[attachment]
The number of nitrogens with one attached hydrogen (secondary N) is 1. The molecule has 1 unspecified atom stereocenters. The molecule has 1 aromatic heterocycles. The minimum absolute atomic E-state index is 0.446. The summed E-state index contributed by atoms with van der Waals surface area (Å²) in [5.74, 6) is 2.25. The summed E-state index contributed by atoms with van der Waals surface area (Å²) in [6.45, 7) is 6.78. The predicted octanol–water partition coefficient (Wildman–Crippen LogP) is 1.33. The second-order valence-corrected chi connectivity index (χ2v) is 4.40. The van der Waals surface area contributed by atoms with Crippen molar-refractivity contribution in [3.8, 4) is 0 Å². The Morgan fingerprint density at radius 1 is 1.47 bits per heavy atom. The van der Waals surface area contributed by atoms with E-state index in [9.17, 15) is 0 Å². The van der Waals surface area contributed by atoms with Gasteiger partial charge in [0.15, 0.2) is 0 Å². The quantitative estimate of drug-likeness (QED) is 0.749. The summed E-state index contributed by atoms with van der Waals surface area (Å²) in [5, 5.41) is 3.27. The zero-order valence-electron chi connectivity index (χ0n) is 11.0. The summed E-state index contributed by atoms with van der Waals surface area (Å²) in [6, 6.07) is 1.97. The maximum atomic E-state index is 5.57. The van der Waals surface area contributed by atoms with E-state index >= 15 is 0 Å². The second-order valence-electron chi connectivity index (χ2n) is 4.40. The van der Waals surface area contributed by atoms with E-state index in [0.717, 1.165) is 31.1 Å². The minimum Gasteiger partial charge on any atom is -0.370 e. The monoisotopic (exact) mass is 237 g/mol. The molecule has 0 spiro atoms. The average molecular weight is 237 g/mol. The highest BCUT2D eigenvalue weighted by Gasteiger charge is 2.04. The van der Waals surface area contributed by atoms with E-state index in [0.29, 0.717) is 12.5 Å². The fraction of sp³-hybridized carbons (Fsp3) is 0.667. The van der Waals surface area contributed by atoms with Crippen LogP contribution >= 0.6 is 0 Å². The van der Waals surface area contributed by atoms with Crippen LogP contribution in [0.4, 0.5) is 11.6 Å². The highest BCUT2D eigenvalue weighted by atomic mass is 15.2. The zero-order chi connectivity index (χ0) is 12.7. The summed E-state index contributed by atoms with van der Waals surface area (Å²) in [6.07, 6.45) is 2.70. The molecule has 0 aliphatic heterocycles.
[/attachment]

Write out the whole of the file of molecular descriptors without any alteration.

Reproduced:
The number of nitrogens with one attached hydrogen (secondary N) is 1. The molecule has 1 unspecified atom stereocenters. The molecule has 1 aromatic heterocycles. The minimum absolute atomic E-state index is 0.446. The summed E-state index contributed by atoms with van der Waals surface area (Å²) in [5.74, 6) is 2.25. The summed E-state index contributed by atoms with van der Waals surface area (Å²) in [6.45, 7) is 6.78. The predicted octanol–water partition coefficient (Wildman–Crippen LogP) is 1.33. The second-order valence-corrected chi connectivity index (χ2v) is 4.40. The van der Waals surface area contributed by atoms with Crippen molar-refractivity contribution in [3.8, 4) is 0 Å². The Morgan fingerprint density at radius 1 is 1.47 bits per heavy atom. The van der Waals surface area contributed by atoms with E-state index in [9.17, 15) is 0 Å². The van der Waals surface area contributed by atoms with Gasteiger partial charge in [0.15, 0.2) is 0 Å². The quantitative estimate of drug-likeness (QED) is 0.749. The summed E-state index contributed by atoms with van der Waals surface area (Å²) in [5, 5.41) is 3.27. The zero-order valence-electron chi connectivity index (χ0n) is 11.0. The summed E-state index contributed by atoms with van der Waals surface area (Å²) in [6, 6.07) is 1.97. The maximum atomic E-state index is 5.57. The van der Waals surface area contributed by atoms with E-state index >= 15 is 0 Å². The second-order valence-electron chi connectivity index (χ2n) is 4.40. The van der Waals surface area contributed by atoms with E-state index in [0.717, 1.165) is 31.1 Å². The minimum Gasteiger partial charge on any atom is -0.370 e. The monoisotopic (exact) mass is 237 g/mol. The molecule has 0 spiro atoms. The average molecular weight is 237 g/mol. The highest BCUT2D eigenvalue weighted by Gasteiger charge is 2.04. The van der Waals surface area contributed by atoms with E-state index in [0.29, 0.717) is 12.5 Å². The fraction of sp³-hybridized carbons (Fsp3) is 0.667. The van der Waals surface area contributed by atoms with Crippen LogP contribution >= 0.6 is 0 Å². The van der Waals surface area contributed by atoms with Crippen LogP contribution in [0.4, 0.5) is 11.6 Å². The highest BCUT2D eigenvalue weighted by atomic mass is 15.2. The zero-order chi connectivity index (χ0) is 12.7. The summed E-state index contributed by atoms with van der Waals surface area (Å²) in [6.07, 6.45) is 2.70. The molecule has 0 aliphatic heterocycles.